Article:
Opinion

COLUMN: We’ve had enough unlawful activity

If the sun is setting on your workout, you best get ready to cool down and leave, because being in a park after dark is in violation of Surrey Bylaw no. 13480. - File photo
If the sun is setting on your workout, you best get ready to cool down and leave, because being in a park after dark is in violation of Surrey Bylaw no. 13480.
— image credit: File photo

I can almost hear our civic leaders discussing how easily they can protect us from ourselves, when it comes to Surrey parks.

As we reported Tuesday, RCMP and city bylaw officers are in mid-crackdown on breaches of civic bylaws that restrict how we may use our parks.

Our report led off by highlighting the daylight-only use of city parks (the breach of which is punishable by a $200 fine).

In case that last line is confusing, perhaps I should describe it more accurately as from sunrise to sunset.

Or, even more precisely, as Bylaw 13480 states: “No person shall enter, occupy or remain within a park between dusk of one day and dawn of the immediately following day.”

See, we’re protected – easily AND concisely.

After all, our leaders must be thinking, what possible use could a taxpayer have for entering, occupying or remaining in a park after dark?

Sure, one could argue that, under their rule, those of us who enjoy midnight strolls are out of luck; as are those who do shift work, and those who cut through parks at odd hours as part of their daily commutes.

And, of course, there are those who would argue that such public freedoms are exactly what our veterans fought for over the years.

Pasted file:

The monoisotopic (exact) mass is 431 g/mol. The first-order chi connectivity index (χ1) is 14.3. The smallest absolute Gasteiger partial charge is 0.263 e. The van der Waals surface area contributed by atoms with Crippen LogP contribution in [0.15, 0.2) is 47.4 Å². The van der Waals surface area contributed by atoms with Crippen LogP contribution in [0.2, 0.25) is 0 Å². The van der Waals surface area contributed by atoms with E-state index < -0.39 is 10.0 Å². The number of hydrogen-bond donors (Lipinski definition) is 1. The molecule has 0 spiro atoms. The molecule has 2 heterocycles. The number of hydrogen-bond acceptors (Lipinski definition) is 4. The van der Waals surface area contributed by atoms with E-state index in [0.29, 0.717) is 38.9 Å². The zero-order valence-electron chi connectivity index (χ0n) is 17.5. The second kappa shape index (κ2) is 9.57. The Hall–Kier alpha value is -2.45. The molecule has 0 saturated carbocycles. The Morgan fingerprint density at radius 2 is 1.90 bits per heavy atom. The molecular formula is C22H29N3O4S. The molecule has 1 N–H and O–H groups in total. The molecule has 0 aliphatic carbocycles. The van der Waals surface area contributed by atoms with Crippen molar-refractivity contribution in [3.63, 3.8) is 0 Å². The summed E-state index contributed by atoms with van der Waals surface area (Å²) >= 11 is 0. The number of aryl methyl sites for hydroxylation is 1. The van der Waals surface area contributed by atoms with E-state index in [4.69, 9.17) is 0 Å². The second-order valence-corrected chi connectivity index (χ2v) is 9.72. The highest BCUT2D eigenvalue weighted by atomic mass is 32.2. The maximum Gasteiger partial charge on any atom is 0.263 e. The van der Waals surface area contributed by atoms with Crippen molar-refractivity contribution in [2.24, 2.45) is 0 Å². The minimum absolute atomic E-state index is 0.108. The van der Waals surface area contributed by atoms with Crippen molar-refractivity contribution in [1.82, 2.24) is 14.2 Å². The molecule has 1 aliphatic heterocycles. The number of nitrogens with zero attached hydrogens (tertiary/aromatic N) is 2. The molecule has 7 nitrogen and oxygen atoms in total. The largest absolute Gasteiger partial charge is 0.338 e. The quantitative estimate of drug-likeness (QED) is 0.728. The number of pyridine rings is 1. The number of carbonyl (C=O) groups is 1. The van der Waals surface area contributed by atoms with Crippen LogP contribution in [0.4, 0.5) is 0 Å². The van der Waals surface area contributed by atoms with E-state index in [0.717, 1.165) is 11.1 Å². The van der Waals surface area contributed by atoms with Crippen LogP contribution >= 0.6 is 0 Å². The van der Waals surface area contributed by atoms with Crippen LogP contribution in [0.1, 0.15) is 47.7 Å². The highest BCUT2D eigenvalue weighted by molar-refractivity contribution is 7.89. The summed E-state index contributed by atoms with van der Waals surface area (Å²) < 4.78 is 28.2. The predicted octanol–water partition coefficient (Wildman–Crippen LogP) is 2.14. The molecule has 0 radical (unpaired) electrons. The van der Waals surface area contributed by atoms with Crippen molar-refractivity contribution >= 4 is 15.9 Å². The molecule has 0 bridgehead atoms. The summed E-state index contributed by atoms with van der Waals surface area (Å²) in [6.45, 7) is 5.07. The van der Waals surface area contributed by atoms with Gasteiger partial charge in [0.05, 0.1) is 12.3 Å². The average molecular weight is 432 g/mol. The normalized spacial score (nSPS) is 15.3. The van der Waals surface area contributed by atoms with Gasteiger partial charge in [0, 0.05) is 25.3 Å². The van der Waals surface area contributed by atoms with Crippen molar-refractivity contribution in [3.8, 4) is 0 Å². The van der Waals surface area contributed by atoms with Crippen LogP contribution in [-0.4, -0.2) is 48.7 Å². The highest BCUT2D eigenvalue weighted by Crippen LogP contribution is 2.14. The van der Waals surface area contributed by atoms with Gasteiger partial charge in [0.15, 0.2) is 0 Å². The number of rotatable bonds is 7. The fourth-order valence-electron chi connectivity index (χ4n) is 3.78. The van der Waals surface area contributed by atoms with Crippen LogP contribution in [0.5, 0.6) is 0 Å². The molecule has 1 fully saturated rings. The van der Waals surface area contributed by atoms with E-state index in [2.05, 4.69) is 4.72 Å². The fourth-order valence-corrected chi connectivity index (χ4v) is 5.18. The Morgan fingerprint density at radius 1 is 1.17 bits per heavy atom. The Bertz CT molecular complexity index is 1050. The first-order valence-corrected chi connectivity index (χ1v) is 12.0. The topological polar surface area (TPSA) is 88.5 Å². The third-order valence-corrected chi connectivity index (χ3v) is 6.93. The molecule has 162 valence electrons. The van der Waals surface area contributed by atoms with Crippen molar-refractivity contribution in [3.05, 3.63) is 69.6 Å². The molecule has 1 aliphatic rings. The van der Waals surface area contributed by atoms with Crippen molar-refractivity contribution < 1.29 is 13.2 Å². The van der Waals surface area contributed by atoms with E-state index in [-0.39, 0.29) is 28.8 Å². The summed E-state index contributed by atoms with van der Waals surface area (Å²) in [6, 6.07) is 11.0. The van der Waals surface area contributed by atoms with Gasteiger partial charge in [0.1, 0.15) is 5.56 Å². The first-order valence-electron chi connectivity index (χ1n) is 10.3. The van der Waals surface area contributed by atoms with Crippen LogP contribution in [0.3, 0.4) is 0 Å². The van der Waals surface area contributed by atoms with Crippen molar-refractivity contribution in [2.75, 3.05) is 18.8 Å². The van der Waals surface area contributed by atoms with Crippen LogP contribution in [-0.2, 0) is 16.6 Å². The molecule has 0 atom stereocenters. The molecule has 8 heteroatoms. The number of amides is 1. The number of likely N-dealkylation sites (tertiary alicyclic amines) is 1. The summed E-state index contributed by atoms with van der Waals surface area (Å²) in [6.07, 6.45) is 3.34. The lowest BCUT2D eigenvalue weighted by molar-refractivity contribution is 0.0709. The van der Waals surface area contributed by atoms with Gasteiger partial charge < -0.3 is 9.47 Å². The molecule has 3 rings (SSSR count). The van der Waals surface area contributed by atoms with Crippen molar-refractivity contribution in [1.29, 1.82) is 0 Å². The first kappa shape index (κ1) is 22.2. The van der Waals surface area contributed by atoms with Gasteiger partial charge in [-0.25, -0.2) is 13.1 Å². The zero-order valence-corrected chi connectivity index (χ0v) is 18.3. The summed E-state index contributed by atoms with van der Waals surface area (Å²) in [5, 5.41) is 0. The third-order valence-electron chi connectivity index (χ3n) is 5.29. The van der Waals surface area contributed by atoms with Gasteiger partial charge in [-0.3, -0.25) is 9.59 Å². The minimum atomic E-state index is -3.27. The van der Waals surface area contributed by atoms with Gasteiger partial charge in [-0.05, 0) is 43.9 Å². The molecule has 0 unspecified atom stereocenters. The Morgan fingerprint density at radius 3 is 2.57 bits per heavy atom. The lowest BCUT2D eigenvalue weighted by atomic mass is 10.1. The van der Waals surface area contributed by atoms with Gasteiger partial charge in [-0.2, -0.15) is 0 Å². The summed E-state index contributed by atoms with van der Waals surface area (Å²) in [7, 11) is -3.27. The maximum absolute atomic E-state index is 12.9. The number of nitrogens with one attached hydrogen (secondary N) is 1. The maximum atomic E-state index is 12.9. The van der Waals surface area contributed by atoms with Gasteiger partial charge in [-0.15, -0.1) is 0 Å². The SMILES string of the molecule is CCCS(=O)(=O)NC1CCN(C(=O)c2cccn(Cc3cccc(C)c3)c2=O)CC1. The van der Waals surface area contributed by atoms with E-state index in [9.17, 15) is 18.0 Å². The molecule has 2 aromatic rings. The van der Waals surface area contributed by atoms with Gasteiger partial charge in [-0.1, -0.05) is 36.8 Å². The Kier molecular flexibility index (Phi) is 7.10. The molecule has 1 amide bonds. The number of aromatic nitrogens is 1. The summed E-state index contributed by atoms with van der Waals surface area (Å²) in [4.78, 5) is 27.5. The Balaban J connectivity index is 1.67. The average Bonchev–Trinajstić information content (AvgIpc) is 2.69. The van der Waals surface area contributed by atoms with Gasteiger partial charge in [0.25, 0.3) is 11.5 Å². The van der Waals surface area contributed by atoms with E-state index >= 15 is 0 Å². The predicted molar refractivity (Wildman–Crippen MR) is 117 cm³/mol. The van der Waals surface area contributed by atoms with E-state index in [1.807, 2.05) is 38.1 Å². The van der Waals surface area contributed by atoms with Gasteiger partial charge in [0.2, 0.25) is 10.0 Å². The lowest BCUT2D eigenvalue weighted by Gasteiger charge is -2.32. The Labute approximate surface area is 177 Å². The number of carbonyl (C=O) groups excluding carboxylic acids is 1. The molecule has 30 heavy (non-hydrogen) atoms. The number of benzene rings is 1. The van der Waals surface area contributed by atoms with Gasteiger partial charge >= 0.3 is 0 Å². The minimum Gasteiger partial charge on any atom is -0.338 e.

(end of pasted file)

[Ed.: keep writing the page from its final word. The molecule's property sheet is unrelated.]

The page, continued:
But I think they’re in the minority now.

As is our Canadian way, we politely acquiesce that public order must come first.

And, seriously, are our officers really expected to wait for the criminal element to show up before they bust them?

Instead, as our leaders have done, why not create laws that toss a wider net, busting bylaw breakers, as well as building up the city coffers as a nice side benefit? (Prior to this summer’s blitz, an estimated $70,000 a year was collected in parks-related fines).

Another solution would be to patrol problem parks regularly and to respond to citizens’ complaints, should there be any serious threat to public safety.

But then, that isn’t the easy, concise solution, is it?

I’ll admit, cherry-picking one aspect of the parks bylaw is hardly fair (even if cherry-picking is not unlawful, yet). There were other no-nos that our report pointed out, such as flying motorized model airplanes and feeding fish and allowing your pet to swim – all punishable by civic fines.

But even with a meticulously worded slate of bylaws, these rules unto themselves hardly guarantee my safety.

Perhaps there are others that will help me sleep well – day or night.

For starters, why is just park use being singled out for nighttime bans? Why not other areas, such as roadways and sidewalks?

What business do any of us really have on the public thoroughfares anyway, after a certain hour?

More senior levels of government than this have certainly restricted our freedoms in recent years in the name of safety – freedoms of speech and privacy come immediately to mind.

So why shouldn’t our democratically elected members of council follow suit and restrict our movement at the most basic level?

Unlike south of our borders, where they fight infringements on what they consider American rights, we in the land of the north are much more prone to lying prone, while our leaders make new rules that make it easier to govern us.

And I wonder whether Surrey residents will take this latest crackdown lying down as well.

After all, so long as we get to spend our off-hours in one of the most beautiful places on the planet (during daylight, of course), we have so little we can complain about.

Lance Peverley is editor of the Peace Arch News.

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